# How to realize a negative voltage with a positive regulated DC output?

I found an AC adapter that converts 230V 50hz AC to +16V, 0V, 32V (3 pins) DC. I wanted to convert this into a +12V, -12V dual power supply. Someone suggested that I use a positive buck converter to create the +12V but he told me that I would not be able to create a -12V by just using the same technique; a buck for 32V and connect the terminals in reverse for -12V

I didn't get why this is true.

simulate this circuit – Schematic created using CircuitLab

Physically, if I have two 1 V batteries, how should I connect the second battery to get a -1V at node 2. Afaik I would just flip the terminals of the second battery like circuit A, but how is this any different from circuit B? Is circuit A even right? Else how would I get a negative voltage with a +1V battery at node 2? In other words, practically, how would I ensure a ground in the middle?

Here's the nameplate of the AC Adapter: https://i.sstatic.net/zAIbo.jpg

Edit: I replaced the transistor with a box with 2 nodes, node 1 requires +1V and node 2 requires -1V

• I don't have a lot of hope that the effort can produce results for you here, but can you open up the adapter and provide us with as much detail as possible about what you find inside?
– jonk
Commented May 7, 2021 at 3:14
• @jonk Heres the label imgur.com/a/K1VXz8X Commented May 7, 2021 at 3:50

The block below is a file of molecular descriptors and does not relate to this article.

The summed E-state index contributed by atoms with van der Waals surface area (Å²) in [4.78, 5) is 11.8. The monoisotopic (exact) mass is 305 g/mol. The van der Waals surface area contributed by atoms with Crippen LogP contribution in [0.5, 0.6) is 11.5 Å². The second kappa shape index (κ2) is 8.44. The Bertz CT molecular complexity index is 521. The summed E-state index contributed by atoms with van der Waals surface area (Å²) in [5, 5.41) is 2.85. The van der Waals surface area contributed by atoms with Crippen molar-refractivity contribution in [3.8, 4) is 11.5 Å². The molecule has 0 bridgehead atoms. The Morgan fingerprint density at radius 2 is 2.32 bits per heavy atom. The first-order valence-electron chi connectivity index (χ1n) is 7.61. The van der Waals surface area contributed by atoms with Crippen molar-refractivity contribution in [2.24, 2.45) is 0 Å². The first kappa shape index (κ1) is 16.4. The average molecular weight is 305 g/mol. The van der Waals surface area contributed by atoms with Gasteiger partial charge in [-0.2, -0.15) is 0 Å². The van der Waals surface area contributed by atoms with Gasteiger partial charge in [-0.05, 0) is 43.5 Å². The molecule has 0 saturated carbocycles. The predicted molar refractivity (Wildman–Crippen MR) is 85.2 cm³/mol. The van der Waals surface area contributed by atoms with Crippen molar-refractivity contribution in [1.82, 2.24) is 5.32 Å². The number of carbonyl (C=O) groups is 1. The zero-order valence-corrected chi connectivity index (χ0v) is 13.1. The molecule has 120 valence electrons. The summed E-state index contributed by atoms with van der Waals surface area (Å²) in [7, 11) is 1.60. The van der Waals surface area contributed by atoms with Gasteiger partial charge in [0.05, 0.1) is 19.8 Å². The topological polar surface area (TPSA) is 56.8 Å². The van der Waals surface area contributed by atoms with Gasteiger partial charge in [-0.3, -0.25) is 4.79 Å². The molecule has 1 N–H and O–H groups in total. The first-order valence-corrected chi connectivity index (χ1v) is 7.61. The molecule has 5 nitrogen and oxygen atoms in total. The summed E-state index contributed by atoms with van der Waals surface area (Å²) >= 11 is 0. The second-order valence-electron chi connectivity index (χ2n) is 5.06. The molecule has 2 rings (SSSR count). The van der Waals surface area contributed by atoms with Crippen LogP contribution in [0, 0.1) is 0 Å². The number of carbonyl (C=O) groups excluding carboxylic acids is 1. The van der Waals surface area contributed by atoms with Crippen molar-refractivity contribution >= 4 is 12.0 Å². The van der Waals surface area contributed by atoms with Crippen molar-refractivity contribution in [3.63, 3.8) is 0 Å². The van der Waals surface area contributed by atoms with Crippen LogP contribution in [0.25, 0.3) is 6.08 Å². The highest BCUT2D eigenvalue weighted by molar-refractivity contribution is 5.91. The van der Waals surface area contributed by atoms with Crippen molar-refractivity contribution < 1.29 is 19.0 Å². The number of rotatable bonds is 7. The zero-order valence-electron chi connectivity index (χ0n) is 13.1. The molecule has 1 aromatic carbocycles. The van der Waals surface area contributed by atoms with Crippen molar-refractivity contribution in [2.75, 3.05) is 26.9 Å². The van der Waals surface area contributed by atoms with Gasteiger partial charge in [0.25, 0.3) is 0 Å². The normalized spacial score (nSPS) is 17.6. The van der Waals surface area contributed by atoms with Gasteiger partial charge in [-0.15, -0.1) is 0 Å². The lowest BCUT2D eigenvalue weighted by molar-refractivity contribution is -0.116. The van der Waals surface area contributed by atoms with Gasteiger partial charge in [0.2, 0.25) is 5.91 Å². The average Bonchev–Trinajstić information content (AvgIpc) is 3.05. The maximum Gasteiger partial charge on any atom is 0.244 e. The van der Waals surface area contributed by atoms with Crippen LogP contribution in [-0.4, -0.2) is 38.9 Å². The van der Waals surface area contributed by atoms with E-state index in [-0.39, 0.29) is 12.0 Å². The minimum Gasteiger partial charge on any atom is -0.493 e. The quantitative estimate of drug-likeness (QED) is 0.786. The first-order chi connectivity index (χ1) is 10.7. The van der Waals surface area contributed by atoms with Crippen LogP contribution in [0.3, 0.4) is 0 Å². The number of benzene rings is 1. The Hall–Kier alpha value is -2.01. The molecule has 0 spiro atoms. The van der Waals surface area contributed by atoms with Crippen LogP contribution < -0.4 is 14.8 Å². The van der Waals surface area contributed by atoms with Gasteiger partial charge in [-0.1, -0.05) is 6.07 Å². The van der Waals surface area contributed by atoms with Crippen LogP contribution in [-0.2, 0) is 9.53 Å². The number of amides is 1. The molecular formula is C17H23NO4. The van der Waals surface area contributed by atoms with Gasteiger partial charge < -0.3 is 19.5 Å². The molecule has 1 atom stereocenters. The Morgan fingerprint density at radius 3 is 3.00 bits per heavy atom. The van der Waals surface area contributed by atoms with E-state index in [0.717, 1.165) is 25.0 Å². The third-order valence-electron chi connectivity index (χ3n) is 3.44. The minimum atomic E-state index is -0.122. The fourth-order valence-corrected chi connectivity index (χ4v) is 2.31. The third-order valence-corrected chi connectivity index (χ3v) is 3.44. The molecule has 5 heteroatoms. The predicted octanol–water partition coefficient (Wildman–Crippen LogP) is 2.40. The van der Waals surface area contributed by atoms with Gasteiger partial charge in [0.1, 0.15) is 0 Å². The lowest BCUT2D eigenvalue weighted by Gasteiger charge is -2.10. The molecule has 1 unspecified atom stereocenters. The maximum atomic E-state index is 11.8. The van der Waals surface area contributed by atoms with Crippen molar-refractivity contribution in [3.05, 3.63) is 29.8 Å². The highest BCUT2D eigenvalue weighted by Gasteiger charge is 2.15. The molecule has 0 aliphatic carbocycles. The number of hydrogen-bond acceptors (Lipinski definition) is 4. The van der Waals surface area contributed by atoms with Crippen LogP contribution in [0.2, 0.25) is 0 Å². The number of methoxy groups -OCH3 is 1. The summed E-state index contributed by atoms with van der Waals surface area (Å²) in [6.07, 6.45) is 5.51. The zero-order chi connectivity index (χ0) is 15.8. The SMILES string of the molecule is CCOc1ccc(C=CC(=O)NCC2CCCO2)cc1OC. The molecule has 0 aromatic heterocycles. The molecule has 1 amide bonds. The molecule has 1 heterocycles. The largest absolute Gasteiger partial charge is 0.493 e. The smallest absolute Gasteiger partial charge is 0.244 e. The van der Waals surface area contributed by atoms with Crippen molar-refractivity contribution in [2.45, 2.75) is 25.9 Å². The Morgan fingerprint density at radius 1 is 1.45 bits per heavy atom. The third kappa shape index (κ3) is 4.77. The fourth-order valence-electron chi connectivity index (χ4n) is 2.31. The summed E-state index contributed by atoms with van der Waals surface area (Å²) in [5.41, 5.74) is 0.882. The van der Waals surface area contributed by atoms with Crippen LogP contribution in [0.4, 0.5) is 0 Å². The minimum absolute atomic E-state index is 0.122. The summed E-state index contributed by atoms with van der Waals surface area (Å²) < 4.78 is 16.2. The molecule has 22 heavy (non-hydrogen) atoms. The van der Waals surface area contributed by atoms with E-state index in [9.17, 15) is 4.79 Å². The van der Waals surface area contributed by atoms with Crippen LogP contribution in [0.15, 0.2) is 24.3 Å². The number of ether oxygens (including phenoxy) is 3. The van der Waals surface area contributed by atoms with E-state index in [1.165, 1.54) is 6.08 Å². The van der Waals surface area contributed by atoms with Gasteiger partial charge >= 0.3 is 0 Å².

• Not with your basic non-isolated buck converter, but you can use any old isolated dc-dc converter to do the job. Commented May 7, 2021 at 3:56
• @Hearth ignore the buck for a moment, Is circuit A correct for the intended purpose ? Commented May 7, 2021 at 3:58
• @AravindhVasu It's unclear what your intended purpose is. If you just want to have three nodes, with one volt between each adjacent pair, then yes (but if that's how you have your transistor connected, you're just going to fry it!) Commented May 7, 2021 at 4:00

Following doesn't answer how to connect your converters to get -12 V.

I would not be able to create a -12V by just using the same technique; a buck for 32V and connect the terminals in reverse for -12V. I didn't get why this is true.

Confusion arises since you have assumed that the 12 V converters are devices which have only two terminals. They actually have 4 terminals. Two of those terminals (reference or 0V terminals) may be shorted inside the converter (left side picture). See the diagram below. If you connect the 12 V of one such converter and 0 V of another together, you are effectively shorting the 12 V and 0 V of the same converter together.

If the input and output of the converter are isolated from each other, this type of short doesn't occur (right side picture). A common way the input and output terminals are isolated is via transformers. There is (usually) no electrical connection between the primary side and secondary side; the connection is magnetic.

See the diagram below.

• After writing this answer, I realise that your proposed connection may be different. However, if you were to draw a similar diagram, i think you could figure out if a short circuit will exist for that configuration or not.
– AJN
Commented May 7, 2021 at 10:27